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Mingus Mountain Republican Club met Tuesday, Feb. 14, for its monthly luncheon at the Veterans of Foreign Wars — Post No. 7400 in Cottonwood.

This month, the club invited Cottonwood Mayor Tim Elinski to speak about current challenges facing his city, and Yavapai County Attorney Sheila Polk to present on the effects of marijuana on the county.

Elinski said the main challenges facing Cottonwood at the moment included the lack of jobs and youth activities, homelessness, the lack of financial resources, the minimum wage increase and millennial flight.


Polk opened her presentation by expressing relief over the outcome of the November election, which defeated Proposition 205 and prevented the legalization of recreational marijuana in Arizona.

“We really did dodge a bullet,” she said.

Fifty-one percent of voters said no to recreational marijuana. Recreational use had been on the ballot in the District of Columbia and four other states — California, Massachusetts, Maine and Nevada — and passed in all of them. Polk was especially proud of Yavapai County’s 84 percent voter turnout, which was the highest in Arizona and well above the state average of 74 percent.

Polk doubted a referendum similar to Proposition 205 would be on the ballot in the next election. With former U.S. Sen. Jeff Sessions [R-Ala.] as the new attorney general of the United States, Polk said she expects national support for marijuana to decrease. Sessions has been a vehement opponent of marijuana; according to NBC News, he once said he thought of the Ku Klux Klan as “OK, until I found out they smoked pot.”

Polk anticipates that new data coming from states such as Colorado or Washington, where recreational marijuana has been legal since 2012, will confirm opponents’ concerns about an increase in use by youth or decreasing road safety due to impaired drivers. However, studies have shown that the legalization of recreational marijuana has had little detrimental effect. In 2015, three years after Colorado’s legalization of recreational marijuana, the Colorado Department of Public Health and the Environment conducted a survey among 17,000 middle and high school students and compared the results to numbers from 2009. Students who had used marijuana within the last 30 days declined from 25 percent to 21.2 percent, while the those who had used at least once in lifetime decreased from 43 percent to 38 percent. The department concluded legalization so far had little to no effect on teen use.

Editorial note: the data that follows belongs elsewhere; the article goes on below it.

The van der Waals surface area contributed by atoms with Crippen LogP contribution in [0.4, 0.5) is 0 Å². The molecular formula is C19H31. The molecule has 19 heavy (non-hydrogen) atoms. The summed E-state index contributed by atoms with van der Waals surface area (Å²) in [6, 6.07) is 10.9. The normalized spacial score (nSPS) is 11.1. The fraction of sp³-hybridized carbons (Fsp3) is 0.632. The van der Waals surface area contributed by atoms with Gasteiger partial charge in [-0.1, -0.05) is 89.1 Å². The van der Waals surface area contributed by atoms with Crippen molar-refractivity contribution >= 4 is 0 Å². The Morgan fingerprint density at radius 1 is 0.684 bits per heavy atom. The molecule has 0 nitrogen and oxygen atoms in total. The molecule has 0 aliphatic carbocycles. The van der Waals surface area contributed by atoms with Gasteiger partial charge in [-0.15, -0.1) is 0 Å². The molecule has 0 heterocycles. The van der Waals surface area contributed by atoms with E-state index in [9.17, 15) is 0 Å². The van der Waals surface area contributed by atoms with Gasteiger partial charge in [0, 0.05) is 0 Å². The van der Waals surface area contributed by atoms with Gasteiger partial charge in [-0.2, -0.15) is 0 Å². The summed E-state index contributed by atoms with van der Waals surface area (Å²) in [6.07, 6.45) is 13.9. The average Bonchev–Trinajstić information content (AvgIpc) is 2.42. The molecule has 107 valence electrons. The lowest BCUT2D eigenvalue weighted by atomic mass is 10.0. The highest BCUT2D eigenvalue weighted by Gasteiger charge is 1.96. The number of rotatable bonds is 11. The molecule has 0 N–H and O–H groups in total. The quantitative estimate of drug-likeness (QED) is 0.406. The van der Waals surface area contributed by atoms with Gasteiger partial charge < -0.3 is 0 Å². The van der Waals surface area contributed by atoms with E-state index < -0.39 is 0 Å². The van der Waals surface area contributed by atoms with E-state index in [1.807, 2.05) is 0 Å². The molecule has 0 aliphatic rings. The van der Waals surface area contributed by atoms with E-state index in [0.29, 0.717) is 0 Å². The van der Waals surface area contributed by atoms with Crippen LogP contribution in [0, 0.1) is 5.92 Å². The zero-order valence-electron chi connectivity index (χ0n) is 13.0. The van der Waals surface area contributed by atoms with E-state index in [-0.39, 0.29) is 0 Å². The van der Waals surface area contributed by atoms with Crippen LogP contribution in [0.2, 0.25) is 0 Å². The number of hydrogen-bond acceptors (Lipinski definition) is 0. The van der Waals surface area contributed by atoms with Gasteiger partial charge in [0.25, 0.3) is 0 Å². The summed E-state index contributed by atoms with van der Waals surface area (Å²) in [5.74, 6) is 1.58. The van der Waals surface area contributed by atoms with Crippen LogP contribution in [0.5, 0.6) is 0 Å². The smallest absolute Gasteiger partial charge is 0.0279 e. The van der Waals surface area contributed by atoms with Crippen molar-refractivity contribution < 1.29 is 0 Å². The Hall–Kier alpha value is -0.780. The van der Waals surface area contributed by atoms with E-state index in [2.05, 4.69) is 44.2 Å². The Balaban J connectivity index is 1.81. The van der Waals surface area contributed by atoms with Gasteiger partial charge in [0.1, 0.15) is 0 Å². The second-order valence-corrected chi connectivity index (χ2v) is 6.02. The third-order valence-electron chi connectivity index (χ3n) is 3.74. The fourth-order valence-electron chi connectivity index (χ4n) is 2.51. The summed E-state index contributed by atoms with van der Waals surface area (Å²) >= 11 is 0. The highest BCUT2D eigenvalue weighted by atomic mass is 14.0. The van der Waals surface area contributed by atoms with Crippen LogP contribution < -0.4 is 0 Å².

Regarding road safety, studies by the National Highway Transportation Safety Administration and the AAA Foundation for Traffic Safety have shown that driving impairment and the level of concentration of tetrahyrdocannabinol — the ingredient mainly responsible for the effect of marijuana on a human’s system — could not be directly linked, unlike the concentration of alcohol. Based on these findings, a study by the Drug Policy Alliance published in October concluded that “tests for THC concentration in the blood only show whether a driver has used marijuana within the past few hours, days or weeks; they do not objectively establish whether the driver is impaired and unsafe to drive.”

Generally, alcohol is still a significantly bigger problem than marijuana. A survey by the Colorado Department of Public Safety in March found that 15 percent of DUI summons issued by the Colorado State Patrol in 2015 were marijuana-related, that number was 81 percent for alcohol.

Polk’s main concern was the use of marijuana by youth in Yavapai County. She claimed that since the legalization of medical marijuana in 2010, medical cards have made it easier for teens to acquire access to the drug. She cited a study that showed 17.7 percent of youth were able to obtain marijuana with another person’s medical card.

According to the study, the majority of teens got marijuana from friends. Other numbers from this study also alarmed Polk: In 2016, roughly 70 percent of surveyed youth did not think marijuana was risky or harmful. Polk also claimed that drug offenses were the most common committed offense by youth and that the involvement of marijuana was the case in 80 percent of those offenses.

The main reasons for marijuana use among youth in Yavapai County, according to the study, was to have fun or to combat stress ensuing from school or parents. Reasons for not using included no interest, parental disappointment and the fear of being arrested.

Regarding initiatives to combat the use of drugs among youth, Polk pointed to counseling opportunities, the approach of not punishing, but rehabilitating offenders at juvenile detention centers, and the implementation of the Good Behavior Game at schools, which was sponsored by MATForce and the Arizona Community Foundation and is designed to teach students self-regulating behavior.

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